Yeah, super idea, let's chuck the whole complex weapons strategy in the bin and start over.

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Re: Current & Future Escorts - General Discussion

Postby SW1 » 13 Feb 2020, 18:27

Yes because of course mbda isn’t the prime for complex weapons and Italy of course isn’t a partner nation on the next generation fast jet program oh wait a minute... Yet we are on the look out for an interim anti ship missile which so happens there is an option made by mbda which the Italian already have in service integrated on merlin our principle maritime heavy helicopter platform and in the process of being integrated onto our principle fast jet platform as well as being available in ship launched format. So in a cash constrained era we have an option where the expensive bit (platform integration) is already there so possibly affording a simple bridge to the next generation with a weapon built by our two principle partners in our future air weapons space.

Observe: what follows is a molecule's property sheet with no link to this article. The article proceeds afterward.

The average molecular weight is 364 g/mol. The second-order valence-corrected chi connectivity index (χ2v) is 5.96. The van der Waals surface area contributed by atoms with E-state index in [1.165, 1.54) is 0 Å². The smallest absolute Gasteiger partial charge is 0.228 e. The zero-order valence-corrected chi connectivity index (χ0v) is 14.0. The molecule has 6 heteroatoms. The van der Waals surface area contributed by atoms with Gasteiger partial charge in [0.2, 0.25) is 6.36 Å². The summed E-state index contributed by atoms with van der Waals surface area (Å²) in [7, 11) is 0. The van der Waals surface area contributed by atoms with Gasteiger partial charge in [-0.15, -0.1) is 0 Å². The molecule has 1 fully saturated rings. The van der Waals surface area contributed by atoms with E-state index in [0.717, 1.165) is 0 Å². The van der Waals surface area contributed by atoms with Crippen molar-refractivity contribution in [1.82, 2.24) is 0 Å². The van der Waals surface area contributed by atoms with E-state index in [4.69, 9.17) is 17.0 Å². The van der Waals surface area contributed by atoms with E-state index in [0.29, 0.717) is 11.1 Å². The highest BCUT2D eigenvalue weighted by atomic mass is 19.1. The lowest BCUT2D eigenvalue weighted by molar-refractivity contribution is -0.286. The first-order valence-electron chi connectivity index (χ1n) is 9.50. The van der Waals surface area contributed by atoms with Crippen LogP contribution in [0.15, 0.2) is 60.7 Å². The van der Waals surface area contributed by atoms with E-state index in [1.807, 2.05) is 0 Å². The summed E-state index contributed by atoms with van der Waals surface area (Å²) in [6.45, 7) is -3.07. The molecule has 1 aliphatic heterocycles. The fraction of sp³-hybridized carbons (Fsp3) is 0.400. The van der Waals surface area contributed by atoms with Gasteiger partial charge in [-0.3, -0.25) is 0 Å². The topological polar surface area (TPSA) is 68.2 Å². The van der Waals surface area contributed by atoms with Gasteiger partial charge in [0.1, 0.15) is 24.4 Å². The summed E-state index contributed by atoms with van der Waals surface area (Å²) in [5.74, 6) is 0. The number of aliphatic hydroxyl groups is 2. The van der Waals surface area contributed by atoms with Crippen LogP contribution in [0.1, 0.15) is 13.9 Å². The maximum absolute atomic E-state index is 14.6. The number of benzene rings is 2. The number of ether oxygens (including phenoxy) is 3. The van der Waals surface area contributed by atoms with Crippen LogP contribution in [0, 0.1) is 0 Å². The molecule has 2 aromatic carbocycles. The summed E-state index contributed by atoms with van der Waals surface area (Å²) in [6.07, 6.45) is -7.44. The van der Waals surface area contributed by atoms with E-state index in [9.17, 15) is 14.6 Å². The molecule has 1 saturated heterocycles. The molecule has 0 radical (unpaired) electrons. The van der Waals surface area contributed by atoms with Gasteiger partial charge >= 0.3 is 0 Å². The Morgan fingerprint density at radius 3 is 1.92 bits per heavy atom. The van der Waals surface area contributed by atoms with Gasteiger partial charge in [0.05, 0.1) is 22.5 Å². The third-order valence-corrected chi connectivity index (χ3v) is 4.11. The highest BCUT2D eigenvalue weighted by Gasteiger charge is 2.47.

Yep silly idea we should buy American instead.

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Re: Current & Future Escorts - General Discussion

Postby Lord Jim » 13 Feb 2020, 21:32

With the P-8 using Harpoon in RAF Service, at least initially, and these being the latest standard, wouldn't the cheapest and simplest way to achieve an interim ASHM capability to go to the US and either purchase or even borrow say 48 of the latest Harpoons. We would have to carry out some minor modification to he launchers and require some software updates , but as Harpoon is already used on both the T0-23 and T-45, both ship classes would be able to use the newer missile, which must be more cost effective and flexible that buying five sets of a new more expensive weapon systems and the upgrade work required to bring that into service.

Also given the location where the RN fits its current AShMs, surely that will limit the number f Interim weapons that could be carried as most current missile now use "Box" type launchers, Harpoon and Exocet being the exceptions.

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Re: Current & Future Escorts - General Discussion

Postby tomuk » 13 Feb 2020, 21:52